When China Speaks, Asia Listens A Recent Nuclear Test, Plans for Naval Expansion Fuel Worries over Chinese Ambitions Series: CONQUEST OVER ASIA. SECURITY-The Collapse of the Soviet Union and Closing of US Bases Mark the End of an Era; Asian Nations Vie for Position and Power. Today the Monitor Begins a Four-Part Series on the Struggle for Military Advantage, Cultural Influence, and Economic Dominance in the World's Fastest Growing Markets. Third of 4 Articles Appearing Today
Sheila Tefft, writer of The Christian Science Monitor, The Christian Science Monitor
CHINA is both a blessing and a bogy for its Asian neighbors.
Not unlike Japan, whose economic presence in the past fueled rapid growth around Asia, China now lures other countries with its booming economy and vast virgin market. But, also like Japan, economic opportunity in China has stirred unease over the emergence of an economically and military strong giant.
"We may be enjoying the boom now," says a senior Asian diplomat in Beijing, "but in the long run, we are not without worries." Now that China has developed economically, he asks, where will it go from here? "To defend such a prosperous area, any country would have to have some teeth."
To the disquiet of its neighbors, China is already cutting its military teeth.
Ever since the Communist Party congress a year ago, which anointed China's moves toward a market economy, the military has been in the ascendancy.
On the one hand, a major military reshuffle has sidetracked hard-line Communist ideologues in the People's Liberation Army and bolstered professionally oriented officers intent on turning their once peasant Army into a technologically sophisticated fighting force.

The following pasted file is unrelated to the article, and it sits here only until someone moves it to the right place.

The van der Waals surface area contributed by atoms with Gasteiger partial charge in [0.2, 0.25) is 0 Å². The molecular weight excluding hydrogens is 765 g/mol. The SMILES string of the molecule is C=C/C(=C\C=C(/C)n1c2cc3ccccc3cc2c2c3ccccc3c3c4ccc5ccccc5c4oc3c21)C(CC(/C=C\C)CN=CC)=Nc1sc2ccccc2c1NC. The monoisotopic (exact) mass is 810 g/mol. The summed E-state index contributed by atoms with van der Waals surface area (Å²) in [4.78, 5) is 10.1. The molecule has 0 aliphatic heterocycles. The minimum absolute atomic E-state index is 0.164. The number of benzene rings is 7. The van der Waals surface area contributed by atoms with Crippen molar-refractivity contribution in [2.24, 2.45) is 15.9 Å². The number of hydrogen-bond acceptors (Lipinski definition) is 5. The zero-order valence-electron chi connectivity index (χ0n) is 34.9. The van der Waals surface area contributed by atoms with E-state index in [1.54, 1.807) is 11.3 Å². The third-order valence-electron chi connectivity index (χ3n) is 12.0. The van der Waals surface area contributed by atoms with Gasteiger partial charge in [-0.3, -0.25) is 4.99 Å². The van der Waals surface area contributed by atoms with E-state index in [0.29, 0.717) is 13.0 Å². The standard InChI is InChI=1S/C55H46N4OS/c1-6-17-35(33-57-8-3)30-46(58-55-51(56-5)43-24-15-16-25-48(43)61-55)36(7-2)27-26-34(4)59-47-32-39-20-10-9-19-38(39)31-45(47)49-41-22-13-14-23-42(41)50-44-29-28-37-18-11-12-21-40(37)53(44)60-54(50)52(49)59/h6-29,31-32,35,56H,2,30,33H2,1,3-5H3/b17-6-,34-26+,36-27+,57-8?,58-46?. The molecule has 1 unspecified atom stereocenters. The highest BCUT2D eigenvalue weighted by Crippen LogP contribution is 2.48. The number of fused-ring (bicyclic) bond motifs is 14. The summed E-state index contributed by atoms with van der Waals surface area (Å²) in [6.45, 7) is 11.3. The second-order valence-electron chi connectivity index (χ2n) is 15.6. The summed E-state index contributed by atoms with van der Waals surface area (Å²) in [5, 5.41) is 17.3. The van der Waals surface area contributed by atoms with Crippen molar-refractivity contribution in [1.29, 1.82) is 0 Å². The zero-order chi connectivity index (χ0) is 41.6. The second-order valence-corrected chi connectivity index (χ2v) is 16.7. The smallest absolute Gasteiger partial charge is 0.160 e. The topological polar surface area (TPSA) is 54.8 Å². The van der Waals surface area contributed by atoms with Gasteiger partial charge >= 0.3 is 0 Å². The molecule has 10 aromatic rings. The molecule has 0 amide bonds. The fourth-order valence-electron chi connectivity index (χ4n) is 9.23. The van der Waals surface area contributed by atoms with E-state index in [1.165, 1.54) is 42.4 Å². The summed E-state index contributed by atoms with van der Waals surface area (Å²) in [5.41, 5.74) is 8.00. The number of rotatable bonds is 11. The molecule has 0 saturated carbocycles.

On the other hand, military professionals have assumed a higher political profile as the ruling Communists brace for an uncertain transition following the death of ailing paramount leader Deng Xiaoping.
"Military participation has grown in the last year," says a Western diplomat in Beijing. "Until we have a clear idea of who will succeed Deng Xiaoping, the military will play a key role."
For its part, the US, which has been the foremost power in Asia for more than four decades, recently ended its ban on military contacts imposed following the Tiananmen Square crackdown in 1989 and decided to engage the Chinese in high level talks.
Charles Freeman, assistant secretary of defense for regional security, recently visited Beijing in what has been an ongoing effort by President Clinton to step up the level of US contacts with China and defuse sharp disputes over the sale of missiles to Pakistan and the inspection of the cargo ship Yinhe.
Mr. Freeman, who announced that the two countries will pursue talks over China's role in United Nations peacekeeping operations, is among a stream of visiting senior Clinton Administration officials, including Assistant Secretary of State for Human Rights John Shattuck, Agriculture Secretary Mike Espy, and trade representative Charlene Barshevsky.
Mr. Clinton's switch from confrontation to consultation will culminate in his meeting Nov. 19 with Chinese President Jiang Zemin at the Asia-Pacific Economic Cooperation forum in Seattle.
"This is the beginning of the turnaround. This is the beginning of getting things back on track," a Western diplomat says.
"The United States and China are like Siamese twins: you are there for good or bad and always operate together," an Asian diplomat says. …